Social enterprises are sweeping the world. Here in New Zealand, Christchurch is hosting the Social Enterprise World Forum (SEWF) in September 2017. People who lead these enterprises are called social entrepreneurs. They run profitable businesses but they are not exclusively concerned with making a profit. But why? Do they not have to pay dividends to investors? Well no, because the investors are not interested in dividends! All surpluses are applied for growth and development of the social enterprise, so that it can achieve social and environmental benefits for people and the environment. That’s the value proposition for investors.
The nation’s economic output, our gross domestic product (GDP), can be measured as a combination of personal consumption expenditure (e.g. food); investment expenditure by firms and households (e.g. machinery and houses); expenditure by the government (e.g. health services); and incomes from net exports made up from exports less imports.
Merchandise exports have been pretty flat for around two years, with a slight uptick near the end of the last period for which we have data.
With the continuing solid foundation of strong employment growth and tourist visitor arrivals, the retail sector remains in buoyant mood. The core sector, which excludes motor vehicle related industries, is registering sales close to 5% above those of the previous year.
As of 10th May 2017 MBIE has made publicly available submissions on their Retail Payments Systems Issues Paper. BERL was commissioned by RetailNZ to prepare a submission on their behalf. RetailNZ represents retailers in New Zealand.
The latest data reveals that Kiwis spent more over the last holiday season than in 2013. The December 2014 quarter sales for both the core retail sector and the total retail industry rose by more than 4.7 percent on year-earlier levels. The core sector measure excludes the motor vehicle sales, service and petrol sub-sectors.
The latest data reveals that Kiwis have spent more in 2014 than they had done in the previous year. The September 2014 quarter sales for both the core retail sector and the total retail industry increased by more than 4 percent on year-earlier levels. The core sector measure excludes the motor vehicle sales, service and petrol sub-sectors.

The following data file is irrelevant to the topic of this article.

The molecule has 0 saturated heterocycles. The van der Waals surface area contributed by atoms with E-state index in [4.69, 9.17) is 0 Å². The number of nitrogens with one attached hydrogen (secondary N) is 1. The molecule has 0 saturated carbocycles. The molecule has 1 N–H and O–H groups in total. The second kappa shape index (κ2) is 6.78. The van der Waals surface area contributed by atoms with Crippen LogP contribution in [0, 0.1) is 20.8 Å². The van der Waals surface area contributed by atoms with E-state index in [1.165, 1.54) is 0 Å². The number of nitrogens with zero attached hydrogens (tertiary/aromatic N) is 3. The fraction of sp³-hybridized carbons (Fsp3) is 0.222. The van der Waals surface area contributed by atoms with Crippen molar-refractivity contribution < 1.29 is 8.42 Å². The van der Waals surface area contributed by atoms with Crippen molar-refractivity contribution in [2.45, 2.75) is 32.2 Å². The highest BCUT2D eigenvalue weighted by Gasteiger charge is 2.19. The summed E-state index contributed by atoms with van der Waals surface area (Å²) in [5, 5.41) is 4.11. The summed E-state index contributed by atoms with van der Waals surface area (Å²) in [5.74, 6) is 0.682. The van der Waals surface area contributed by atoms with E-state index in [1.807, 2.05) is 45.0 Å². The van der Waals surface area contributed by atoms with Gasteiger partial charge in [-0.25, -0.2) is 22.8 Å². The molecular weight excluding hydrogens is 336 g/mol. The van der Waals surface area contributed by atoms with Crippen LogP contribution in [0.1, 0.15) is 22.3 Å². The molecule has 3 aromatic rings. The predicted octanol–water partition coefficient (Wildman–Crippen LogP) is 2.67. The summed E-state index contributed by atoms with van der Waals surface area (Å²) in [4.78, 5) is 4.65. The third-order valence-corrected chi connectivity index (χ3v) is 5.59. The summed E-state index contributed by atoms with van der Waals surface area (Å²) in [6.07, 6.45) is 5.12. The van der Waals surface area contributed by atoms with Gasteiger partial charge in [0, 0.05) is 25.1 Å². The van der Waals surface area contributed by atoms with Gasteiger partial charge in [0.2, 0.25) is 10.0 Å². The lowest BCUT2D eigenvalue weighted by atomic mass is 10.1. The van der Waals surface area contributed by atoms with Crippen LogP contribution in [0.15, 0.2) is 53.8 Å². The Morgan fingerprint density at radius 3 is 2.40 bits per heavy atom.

With Christmas season and summer holidays just around the corner, consumers are starting to loosen their grip on their wallets.
The BNZ-Business NZ’s monthly Performance of Services Index (PSI) assesses the level of business activity in the service sector in New Zealand. A PSI reading of over 50 indicates an expansion in activity and a reading below 50 indicates a contraction.
The latest electronic card transactions for the September quarter show that seasonally adjusted retail sales grew at 0.9 percent. This is in line with our June forecast, for annual growth of 3.5-4.0 percent. It was a bit ahead of what might be implied from the Treasury’s Monthly Economic Indicators forecast in August.
Following on the back of the past few months’ positive signs, retail sales continued to recovery in June. Compared with May 2012, seasonally adjusted purchases via eftpos and credit cards rose by 0.4 percent.
Business NZ’s monthly Performance of Services Index (PSI) declined in March 2012. The seasonally-adjusted index fell 1.9 points from February to 53.9 in March 2012. Despite this fall, the PSI index is up 2.3 points on year-earlier levels.
The latest retail trade stats are somewhat of a warm relief to the recent chill weather. Seasonally adjusted sales rose by1.1 percent in the last month. But the cool conditions may have contributed to the pick-up in retail sales. Clothing and softgoods sales in August had the largest increase ($14 million, 6.6 percent) across the 24 industries that StatsNZ monitors.
The latest statistics point to an on-going recovery for retail sales as consumer confidence grows.